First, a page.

One Hundred Years of Solitude by Gabriel Garcia Marquez (adult)

Bartleby the Scrivener by Herman Melville (high school)

Moby Dick by Herman Melville (adult) (reviewed here)

The Crucible by Arthur Miller (high school)

Beloved by Toni Morrison (college)

A Good Man is Hard to Find by Flannery O'Connor (adult)

Long Day's Journey into Night by Eugene O'Neill

Animal Farm by George Orwell (adult)

Doctor Zhivago by Boris Pasternak (adult) (reviewed here)

The Bell Jar by Sylvia Plath

Selected Tales by Edgar Allen Poe (high school)

Swann's Way by Marcel Proust

The Crying of Lot 49 by Thomas Pynchon (college)

All Quiet on the Western Front by Erich Maria Remarque (adult)

Cyrano de Bergerac by Edmond Rostand

Call it Sleep by Henry Roth

The Catcher in the Rye by J.D. Salinger (high school)

Pygmalion by George Bernard Shaw

Hamlet by William Shakespeare (high school)

Macbeth by William Shakespeare (college)

A Midsummer Night's Dream by William Shakespeare (college)

Romeo and Juliet by William Shakespeare (high school)

Frankenstein by Mary Shelley (college)

Ceremony by Leslie Marmon Silko

One Day in the Life of Ivan Denisovich by Alexander Solzhenitsyn

Antigone by Sophocles (high school)

Oedipus Rex by Sophocles (high school)

The Grapes of Wrath by John Steinbeck (high school)

Treasure Island by Robert Louis Stevenson (adult)

Uncle Tom's Cabin by Harriet Beecher Stowe (adult) (reviewed here)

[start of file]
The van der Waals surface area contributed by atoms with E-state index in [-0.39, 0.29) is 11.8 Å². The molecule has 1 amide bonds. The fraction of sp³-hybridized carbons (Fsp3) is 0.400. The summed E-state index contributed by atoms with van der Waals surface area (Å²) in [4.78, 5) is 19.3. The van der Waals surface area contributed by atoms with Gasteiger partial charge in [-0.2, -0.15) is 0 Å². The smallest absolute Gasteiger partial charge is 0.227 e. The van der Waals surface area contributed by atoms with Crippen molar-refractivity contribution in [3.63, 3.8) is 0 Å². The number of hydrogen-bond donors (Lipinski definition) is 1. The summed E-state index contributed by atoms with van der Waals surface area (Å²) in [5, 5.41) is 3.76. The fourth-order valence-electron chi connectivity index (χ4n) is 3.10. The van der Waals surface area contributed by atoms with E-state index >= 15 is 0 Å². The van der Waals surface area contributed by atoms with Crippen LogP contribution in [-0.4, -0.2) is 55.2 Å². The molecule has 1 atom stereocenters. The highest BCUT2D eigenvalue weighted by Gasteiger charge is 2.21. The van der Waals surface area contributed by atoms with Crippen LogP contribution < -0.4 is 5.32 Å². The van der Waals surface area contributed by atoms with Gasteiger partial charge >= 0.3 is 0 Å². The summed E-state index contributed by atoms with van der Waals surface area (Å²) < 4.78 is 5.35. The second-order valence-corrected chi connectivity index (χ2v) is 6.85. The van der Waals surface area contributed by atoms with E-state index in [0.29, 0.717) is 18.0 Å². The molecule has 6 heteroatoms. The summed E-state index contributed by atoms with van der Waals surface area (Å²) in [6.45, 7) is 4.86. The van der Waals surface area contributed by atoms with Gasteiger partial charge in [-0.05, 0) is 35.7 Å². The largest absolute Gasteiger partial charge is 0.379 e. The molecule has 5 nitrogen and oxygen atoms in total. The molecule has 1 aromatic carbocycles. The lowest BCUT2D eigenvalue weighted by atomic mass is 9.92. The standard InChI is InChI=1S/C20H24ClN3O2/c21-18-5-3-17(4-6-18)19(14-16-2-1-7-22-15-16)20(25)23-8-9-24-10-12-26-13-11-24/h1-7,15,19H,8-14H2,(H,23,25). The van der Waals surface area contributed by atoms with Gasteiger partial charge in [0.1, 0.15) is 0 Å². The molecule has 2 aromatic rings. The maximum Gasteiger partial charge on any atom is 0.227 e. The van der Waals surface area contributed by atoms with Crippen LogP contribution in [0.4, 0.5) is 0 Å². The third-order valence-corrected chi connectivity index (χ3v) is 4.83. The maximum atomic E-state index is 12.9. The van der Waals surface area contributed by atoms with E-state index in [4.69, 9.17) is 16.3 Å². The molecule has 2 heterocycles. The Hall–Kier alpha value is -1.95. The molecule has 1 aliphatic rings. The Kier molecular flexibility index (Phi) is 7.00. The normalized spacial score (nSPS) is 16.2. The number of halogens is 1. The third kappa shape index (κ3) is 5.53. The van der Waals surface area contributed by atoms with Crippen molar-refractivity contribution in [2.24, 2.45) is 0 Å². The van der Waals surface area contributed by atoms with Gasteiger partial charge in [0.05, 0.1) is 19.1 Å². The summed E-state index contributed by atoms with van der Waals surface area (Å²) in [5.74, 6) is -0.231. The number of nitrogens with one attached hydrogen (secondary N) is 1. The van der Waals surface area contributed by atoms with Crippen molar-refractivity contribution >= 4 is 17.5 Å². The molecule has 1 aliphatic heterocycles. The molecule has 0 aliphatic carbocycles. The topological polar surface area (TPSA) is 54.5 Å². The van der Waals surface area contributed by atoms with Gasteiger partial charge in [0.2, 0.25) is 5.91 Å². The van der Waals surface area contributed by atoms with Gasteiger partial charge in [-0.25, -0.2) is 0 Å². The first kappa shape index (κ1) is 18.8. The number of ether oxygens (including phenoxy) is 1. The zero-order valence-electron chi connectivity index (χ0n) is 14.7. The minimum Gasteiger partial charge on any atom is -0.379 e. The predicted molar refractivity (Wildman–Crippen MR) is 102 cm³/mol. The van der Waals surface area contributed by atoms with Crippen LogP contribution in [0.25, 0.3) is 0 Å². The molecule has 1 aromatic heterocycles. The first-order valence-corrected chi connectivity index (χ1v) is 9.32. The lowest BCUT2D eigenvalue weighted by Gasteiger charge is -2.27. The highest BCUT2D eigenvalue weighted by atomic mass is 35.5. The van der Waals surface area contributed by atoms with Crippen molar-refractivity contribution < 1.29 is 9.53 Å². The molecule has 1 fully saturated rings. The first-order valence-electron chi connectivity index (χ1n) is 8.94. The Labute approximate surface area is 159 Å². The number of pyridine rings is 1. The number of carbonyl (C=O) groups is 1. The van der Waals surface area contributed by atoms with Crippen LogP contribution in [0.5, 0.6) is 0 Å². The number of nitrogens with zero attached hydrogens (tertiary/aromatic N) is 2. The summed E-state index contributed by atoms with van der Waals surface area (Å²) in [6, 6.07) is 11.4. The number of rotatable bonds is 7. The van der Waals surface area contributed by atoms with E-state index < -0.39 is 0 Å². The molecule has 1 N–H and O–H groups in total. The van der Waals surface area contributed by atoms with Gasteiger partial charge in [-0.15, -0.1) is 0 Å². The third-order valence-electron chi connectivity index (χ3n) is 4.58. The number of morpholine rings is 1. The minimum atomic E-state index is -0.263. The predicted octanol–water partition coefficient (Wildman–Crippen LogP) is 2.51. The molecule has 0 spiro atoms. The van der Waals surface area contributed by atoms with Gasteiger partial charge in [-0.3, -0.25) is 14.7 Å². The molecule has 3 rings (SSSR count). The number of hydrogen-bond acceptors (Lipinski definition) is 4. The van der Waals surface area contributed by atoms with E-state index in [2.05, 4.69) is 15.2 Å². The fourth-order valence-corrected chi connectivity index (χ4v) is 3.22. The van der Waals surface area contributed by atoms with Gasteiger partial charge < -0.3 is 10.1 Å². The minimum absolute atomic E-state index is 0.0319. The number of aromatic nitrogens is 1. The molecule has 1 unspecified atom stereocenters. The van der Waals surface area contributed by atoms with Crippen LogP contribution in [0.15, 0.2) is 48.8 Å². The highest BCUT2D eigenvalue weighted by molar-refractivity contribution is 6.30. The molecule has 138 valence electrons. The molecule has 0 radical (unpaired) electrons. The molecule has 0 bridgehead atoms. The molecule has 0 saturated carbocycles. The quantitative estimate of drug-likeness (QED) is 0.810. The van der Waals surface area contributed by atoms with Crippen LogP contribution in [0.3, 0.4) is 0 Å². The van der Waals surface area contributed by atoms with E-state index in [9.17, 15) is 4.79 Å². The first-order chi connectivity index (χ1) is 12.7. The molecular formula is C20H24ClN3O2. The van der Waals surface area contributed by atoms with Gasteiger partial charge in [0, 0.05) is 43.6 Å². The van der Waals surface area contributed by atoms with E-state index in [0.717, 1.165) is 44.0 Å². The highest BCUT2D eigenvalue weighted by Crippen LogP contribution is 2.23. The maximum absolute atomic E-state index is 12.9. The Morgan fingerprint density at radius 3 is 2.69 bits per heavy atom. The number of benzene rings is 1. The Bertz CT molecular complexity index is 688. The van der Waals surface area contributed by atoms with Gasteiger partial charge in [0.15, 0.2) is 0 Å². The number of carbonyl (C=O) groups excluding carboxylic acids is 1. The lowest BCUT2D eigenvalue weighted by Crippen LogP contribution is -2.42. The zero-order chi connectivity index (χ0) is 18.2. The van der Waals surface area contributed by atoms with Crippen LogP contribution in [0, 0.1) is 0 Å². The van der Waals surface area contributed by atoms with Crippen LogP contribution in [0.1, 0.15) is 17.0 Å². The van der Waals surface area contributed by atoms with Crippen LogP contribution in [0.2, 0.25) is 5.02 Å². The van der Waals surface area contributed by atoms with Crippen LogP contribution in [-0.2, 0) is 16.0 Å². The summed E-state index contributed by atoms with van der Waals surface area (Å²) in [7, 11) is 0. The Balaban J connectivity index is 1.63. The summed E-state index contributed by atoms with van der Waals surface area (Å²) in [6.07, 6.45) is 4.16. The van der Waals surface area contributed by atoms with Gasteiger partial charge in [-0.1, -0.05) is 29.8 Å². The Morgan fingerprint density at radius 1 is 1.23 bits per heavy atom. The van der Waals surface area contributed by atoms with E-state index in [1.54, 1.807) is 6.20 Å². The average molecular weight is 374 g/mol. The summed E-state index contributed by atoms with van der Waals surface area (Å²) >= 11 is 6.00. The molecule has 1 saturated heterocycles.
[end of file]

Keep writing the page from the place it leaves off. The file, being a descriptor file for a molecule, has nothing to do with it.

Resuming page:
Gulliver's Travels by Jonathan Swift (college)

Vanity Fair by William Thackeray

Walden by Henry David Thoreau

War and Peace by Leo Tolstoy

Fathers and Sons by Ivan Turgenev (high school)

The Adventures of Huckleberry Finn by Mark Twain (high school)

Candide by Voltaire (adult)

Slaughterhouse-Five by Kurt Vonnegut (adult) (reviewed here)

The Color Purple by Alice Walker (college)

The House of Mirth by Edith Wharton (adult)

Collected Stories by Eudora Welty

Leaves of Grass by Walt Whitman

The Picture of Dorian Gray by Oscar Wilde (high school)

The Glass Menagerie by Tennessee Williams (high school)

To the Lighthouse by Virginia Woolf (college)

Native Son by Richard Wright (adult)


OTHERS WORKING ON THIS LIST

Rebecca Reads
The Bluestocking Society
Word Lily

If anyone else adopts this list, please let me know in a comment and I will add your link.

NOTES

Last updated on December 28, 2012.


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Review of the Day: Fear of the Dark

Although this is called "a Fearless Jones" novel, the second novel in this series, Fear of the Dark, is really a book about Fearless's friend, Paris Minton. Minton is a used book dealer and amateur sleuth in 1950s Los Angeles. His cousin, "Useless" S. Grant, pulls him into a mystery that reaches from the black community of post-WWII Watts to the white world of moneyed institutions. The book is chock-a-block with interesting characters with clever nicknames, big-finned American cars, jazz clubs, and pool halls. Sound familiar? It is the basic recipe for Moseley’s Easy Rawlins series. Unfortunately, while the Rawlins series was snappy and fresh, Fear of the Dark seems to me like a stale rehash. It never really takes off, it didn’t keep my attention, and Minton’s digressions about the books he's reading (all MAJOR literary classics) come off as barely-relevant intellectual showmanship. I know that this is a very popular series, but I was disappointed. The Easy Rawlins series is an all-time favorite of mine and I gobbled them all up. But I don't see giving this one a second chance.